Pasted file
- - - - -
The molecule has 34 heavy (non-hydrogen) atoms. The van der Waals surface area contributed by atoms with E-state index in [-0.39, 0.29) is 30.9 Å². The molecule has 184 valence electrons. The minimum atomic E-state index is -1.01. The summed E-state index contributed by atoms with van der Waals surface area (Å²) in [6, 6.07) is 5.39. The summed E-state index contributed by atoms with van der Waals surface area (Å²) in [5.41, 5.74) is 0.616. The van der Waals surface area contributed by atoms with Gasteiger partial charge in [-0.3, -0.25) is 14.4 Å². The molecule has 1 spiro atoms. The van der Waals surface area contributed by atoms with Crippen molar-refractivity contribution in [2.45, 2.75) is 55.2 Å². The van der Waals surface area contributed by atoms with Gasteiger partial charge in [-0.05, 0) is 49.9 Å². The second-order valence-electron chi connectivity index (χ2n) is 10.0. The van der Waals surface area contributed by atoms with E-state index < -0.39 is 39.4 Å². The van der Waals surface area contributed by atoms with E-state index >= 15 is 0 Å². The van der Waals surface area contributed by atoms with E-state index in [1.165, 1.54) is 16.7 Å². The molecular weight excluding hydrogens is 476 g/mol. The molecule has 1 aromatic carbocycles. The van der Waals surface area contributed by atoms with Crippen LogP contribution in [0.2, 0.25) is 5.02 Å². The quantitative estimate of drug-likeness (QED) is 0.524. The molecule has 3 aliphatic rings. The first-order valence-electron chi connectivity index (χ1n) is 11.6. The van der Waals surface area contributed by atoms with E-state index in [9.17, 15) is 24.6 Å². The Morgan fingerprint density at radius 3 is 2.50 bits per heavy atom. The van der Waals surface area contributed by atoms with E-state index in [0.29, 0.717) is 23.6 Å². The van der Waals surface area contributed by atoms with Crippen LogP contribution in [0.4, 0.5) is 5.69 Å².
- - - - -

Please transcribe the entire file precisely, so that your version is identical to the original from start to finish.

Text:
The molecule has 34 heavy (non-hydrogen) atoms. The van der Waals surface area contributed by atoms with E-state index in [-0.39, 0.29) is 30.9 Å². The molecule has 184 valence electrons. The minimum atomic E-state index is -1.01. The summed E-state index contributed by atoms with van der Waals surface area (Å²) in [6, 6.07) is 5.39. The summed E-state index contributed by atoms with van der Waals surface area (Å²) in [5.41, 5.74) is 0.616. The van der Waals surface area contributed by atoms with Gasteiger partial charge in [-0.3, -0.25) is 14.4 Å². The molecule has 1 spiro atoms. The van der Waals surface area contributed by atoms with Crippen molar-refractivity contribution in [2.45, 2.75) is 55.2 Å². The van der Waals surface area contributed by atoms with Gasteiger partial charge in [-0.05, 0) is 49.9 Å². The second-order valence-electron chi connectivity index (χ2n) is 10.0. The van der Waals surface area contributed by atoms with E-state index < -0.39 is 39.4 Å². The van der Waals surface area contributed by atoms with E-state index >= 15 is 0 Å². The van der Waals surface area contributed by atoms with E-state index in [1.165, 1.54) is 16.7 Å². The molecular weight excluding hydrogens is 476 g/mol. The molecule has 1 aromatic carbocycles. The van der Waals surface area contributed by atoms with Crippen LogP contribution in [0.2, 0.25) is 5.02 Å². The quantitative estimate of drug-likeness (QED) is 0.524. The molecule has 3 aliphatic rings. The first-order valence-electron chi connectivity index (χ1n) is 11.6. The van der Waals surface area contributed by atoms with E-state index in [9.17, 15) is 24.6 Å². The Morgan fingerprint density at radius 3 is 2.50 bits per heavy atom. The van der Waals surface area contributed by atoms with E-state index in [0.29, 0.717) is 23.6 Å². The van der Waals surface area contributed by atoms with Crippen LogP contribution in [0.4, 0.5) is 5.69 Å².